Research Analysis Change What You Currently Do to win
By Tom Dougherty
A sovereign’s first duty is doubtless to conform with the wishes of the people; but what the people say is scarcely ever what they wish: their desires and their wants cannot be learned from their own mouths so well as they are to be read in the heart of their prince.” -Napoleon Bonaparte
At Stealing Share, we insist on conducting primary research for our clients because we understand the brand value of the nuances within the market place when developing brand strategies. We have yet to encounter a client with existing research worth the paper upon which it is printed. Research, as currently practiced, is stagnant, describing the market as it currently is, finding solutions and ideas that are already currently known.
Market Research Can Fail If Done Improperly
In turn, profitable revelations rendered from current research processes are few and far between. Failure resides not in the methodology, but in the process leading to the research study.
When research studies depend solely upon the focus group process, failure is imminent. Marketers use focus groups as means to cover their butts in case of the unexpected negative result. Focus groups are comparable to hand towels with regard to coverage, functional after dinner, but utterly futile after a long shower.
Market research should prove projectable, and focus groups most certainly are not. Neither positive response nor negative response from focus groups is reliable. Within one focus group, there will be a wide spectrum of responses ranging from positive to negative and everything in between.
Many ideas are hailed because the focus group approves of them or disregards them immediately, because the group gave it thumbs down. Napoleon concludes, “Nothing is more difficult, and therefore more precious, than to be able to decide.” With focus groups, a scapegoat is produced and marketers feel a false sense of security when in reality, rock, paper, scissors would be equally effective.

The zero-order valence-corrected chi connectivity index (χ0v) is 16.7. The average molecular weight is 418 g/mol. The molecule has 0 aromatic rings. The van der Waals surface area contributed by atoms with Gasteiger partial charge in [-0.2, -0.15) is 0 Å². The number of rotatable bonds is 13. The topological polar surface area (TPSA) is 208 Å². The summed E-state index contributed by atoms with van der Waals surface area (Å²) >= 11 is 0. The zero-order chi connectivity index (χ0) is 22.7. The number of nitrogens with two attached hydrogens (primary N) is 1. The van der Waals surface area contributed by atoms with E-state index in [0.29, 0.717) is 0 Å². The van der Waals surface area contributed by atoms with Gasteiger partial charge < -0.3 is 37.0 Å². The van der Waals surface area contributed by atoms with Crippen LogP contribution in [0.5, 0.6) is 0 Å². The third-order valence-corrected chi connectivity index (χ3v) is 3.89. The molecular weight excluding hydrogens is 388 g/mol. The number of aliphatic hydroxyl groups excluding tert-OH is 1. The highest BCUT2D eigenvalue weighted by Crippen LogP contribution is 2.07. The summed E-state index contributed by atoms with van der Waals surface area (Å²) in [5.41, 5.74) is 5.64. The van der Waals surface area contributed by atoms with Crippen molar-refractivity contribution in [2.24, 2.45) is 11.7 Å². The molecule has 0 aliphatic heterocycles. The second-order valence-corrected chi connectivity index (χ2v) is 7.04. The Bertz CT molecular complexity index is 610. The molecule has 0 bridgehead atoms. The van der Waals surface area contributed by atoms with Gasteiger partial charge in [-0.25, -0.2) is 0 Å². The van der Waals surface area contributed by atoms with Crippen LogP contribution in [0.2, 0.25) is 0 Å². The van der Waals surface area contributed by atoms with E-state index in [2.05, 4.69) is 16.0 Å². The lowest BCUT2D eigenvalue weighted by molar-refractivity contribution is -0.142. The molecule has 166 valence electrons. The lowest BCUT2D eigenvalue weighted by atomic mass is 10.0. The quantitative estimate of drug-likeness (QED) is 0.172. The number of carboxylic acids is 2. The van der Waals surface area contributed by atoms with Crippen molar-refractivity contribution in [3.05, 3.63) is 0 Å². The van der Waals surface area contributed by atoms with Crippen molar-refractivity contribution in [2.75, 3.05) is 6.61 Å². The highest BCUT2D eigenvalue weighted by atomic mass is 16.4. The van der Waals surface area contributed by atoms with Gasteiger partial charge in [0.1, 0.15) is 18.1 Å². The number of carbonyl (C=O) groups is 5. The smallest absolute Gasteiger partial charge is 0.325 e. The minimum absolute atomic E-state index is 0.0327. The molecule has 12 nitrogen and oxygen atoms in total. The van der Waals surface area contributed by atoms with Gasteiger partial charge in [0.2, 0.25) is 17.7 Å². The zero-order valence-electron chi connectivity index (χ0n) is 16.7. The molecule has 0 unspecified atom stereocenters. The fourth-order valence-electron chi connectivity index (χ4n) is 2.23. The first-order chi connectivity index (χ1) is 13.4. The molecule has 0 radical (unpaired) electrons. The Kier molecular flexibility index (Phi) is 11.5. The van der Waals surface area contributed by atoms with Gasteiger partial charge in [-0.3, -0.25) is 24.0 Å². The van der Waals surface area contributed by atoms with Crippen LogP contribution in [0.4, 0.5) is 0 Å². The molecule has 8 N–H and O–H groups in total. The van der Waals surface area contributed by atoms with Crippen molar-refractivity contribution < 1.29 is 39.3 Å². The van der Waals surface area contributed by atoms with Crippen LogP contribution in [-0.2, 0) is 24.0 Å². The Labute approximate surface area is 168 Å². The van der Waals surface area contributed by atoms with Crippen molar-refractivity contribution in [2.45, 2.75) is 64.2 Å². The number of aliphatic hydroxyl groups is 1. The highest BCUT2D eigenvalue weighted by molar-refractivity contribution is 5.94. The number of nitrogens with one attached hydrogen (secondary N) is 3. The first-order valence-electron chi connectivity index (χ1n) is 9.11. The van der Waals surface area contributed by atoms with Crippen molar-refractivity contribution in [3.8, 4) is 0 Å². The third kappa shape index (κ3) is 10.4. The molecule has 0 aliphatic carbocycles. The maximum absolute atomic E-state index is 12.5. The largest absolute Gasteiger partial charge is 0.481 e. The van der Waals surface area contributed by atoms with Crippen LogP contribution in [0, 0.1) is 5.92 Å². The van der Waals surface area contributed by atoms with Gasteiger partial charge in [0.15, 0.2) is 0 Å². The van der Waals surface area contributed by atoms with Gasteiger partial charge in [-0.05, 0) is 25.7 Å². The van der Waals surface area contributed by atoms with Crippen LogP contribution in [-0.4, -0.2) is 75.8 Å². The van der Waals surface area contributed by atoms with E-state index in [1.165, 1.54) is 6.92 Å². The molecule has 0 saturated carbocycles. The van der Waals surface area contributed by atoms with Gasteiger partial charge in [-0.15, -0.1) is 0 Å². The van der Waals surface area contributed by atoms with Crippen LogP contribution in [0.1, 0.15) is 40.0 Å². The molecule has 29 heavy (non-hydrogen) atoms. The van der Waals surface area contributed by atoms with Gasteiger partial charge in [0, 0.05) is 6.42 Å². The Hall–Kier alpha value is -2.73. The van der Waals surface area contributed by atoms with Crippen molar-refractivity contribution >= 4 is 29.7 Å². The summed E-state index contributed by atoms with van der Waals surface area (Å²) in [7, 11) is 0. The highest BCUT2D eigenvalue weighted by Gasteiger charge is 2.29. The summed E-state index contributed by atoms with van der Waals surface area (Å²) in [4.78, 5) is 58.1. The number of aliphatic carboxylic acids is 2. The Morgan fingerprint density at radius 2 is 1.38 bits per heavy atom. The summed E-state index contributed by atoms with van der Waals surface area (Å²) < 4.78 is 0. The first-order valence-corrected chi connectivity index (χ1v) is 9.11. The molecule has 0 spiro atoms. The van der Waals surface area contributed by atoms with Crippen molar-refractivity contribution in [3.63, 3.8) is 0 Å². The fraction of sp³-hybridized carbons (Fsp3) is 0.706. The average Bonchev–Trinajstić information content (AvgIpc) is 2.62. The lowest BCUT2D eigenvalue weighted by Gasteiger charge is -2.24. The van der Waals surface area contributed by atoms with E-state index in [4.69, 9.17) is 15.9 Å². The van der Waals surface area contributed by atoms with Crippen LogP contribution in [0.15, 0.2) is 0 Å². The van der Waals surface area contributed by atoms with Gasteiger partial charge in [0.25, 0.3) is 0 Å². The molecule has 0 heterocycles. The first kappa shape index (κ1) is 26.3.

Qualitative data via one-on-one studies is the most beneficial acquisition and even that data should only be utilized as preliminary direction for the quantitative research. Quantitative data is the main course and yet rarely makes it out of the oven and onto the table. We conduct this market research about a third of the way through the project. Preceding work, which considers the consumer above all else, indicates the effectiveness and value of the research immediately following.
Beliefs direct human behavior, and we insist on the completion of behavior modeling before conducting any research. The modeling projects preceptive beliefs that affect brand purchases, trial, and loyalty. Only after we recognize these possibilities do we embark upon the research questionnaire. We look to discover what “can be” or “should be” in addition to what IS. Most research acts as a snapshot of the existing market when the real value of research lies in the testing of possibilities. A few basic precepts we use when organizing research are: 1) Don’t ask questions to which you know the answer. 2) Before you ask a question, ask yourself what you can achieve from the answer. If it is not actionable, do not bother asking. 3) When you test the value of precepts, test the level of importance (i.e. using a 1-5 scale). 4) Never conduct research until after you establish direction and strategy.
Analyze the research. Test these plans. For example, one client conducted research for years with studies asking the customer what they considered important and why they considered it important. They also tested the standard awareness issues that have become quite commonplace. The customer responded unaided, to open-ended questions. Safety, convenience and price were important factors. Consequently, the brand and marketing strategy was built around these obvious concepts. The problem arose in that these are consistent category descriptors, and no one, regardless of the brand, accepts a product into their considered set if it is not perceived to be safe, convenient, and properly priced.
Our behavior modeling (You can read about behavior modeling here) in this case proposed that ownership and familiarity with the purchase process were both crucial barriers to overcome. It provides scaffolding for better analysis of market research. Addressing the deficit of “ownership” in the marketing directly increased sales, thus growing market share. The study demonstrates the importance of using research to test ideas rather than to direct them. The concept of ownership seemed “silly” to the customer, and even though it affected behavior, he did not admit it until asked.
Ownership had NEVER appeared in previous studies. When looking to build a brand that steals market share and changes behavior it is imperative to challenge everything and observe the problem dispassionately. Research is a crucial element of the brand development model, and yet most of the existing research is worthless and tainted with bias before it even has a chance to use its legs. Great research is revealing, connecting the brand to significant consumer beliefs.
This connection, however, does not happen by chance. It requires understanding consumer beliefs and testing them. In other words, “A marketer’s first duty is doubtless to conform with the wishes of the customer; but what the customers say is scarcely ever what they wish: their desires and their wants cannot be learned from their own mouths so well as they are to be read in the heart of the strategist.”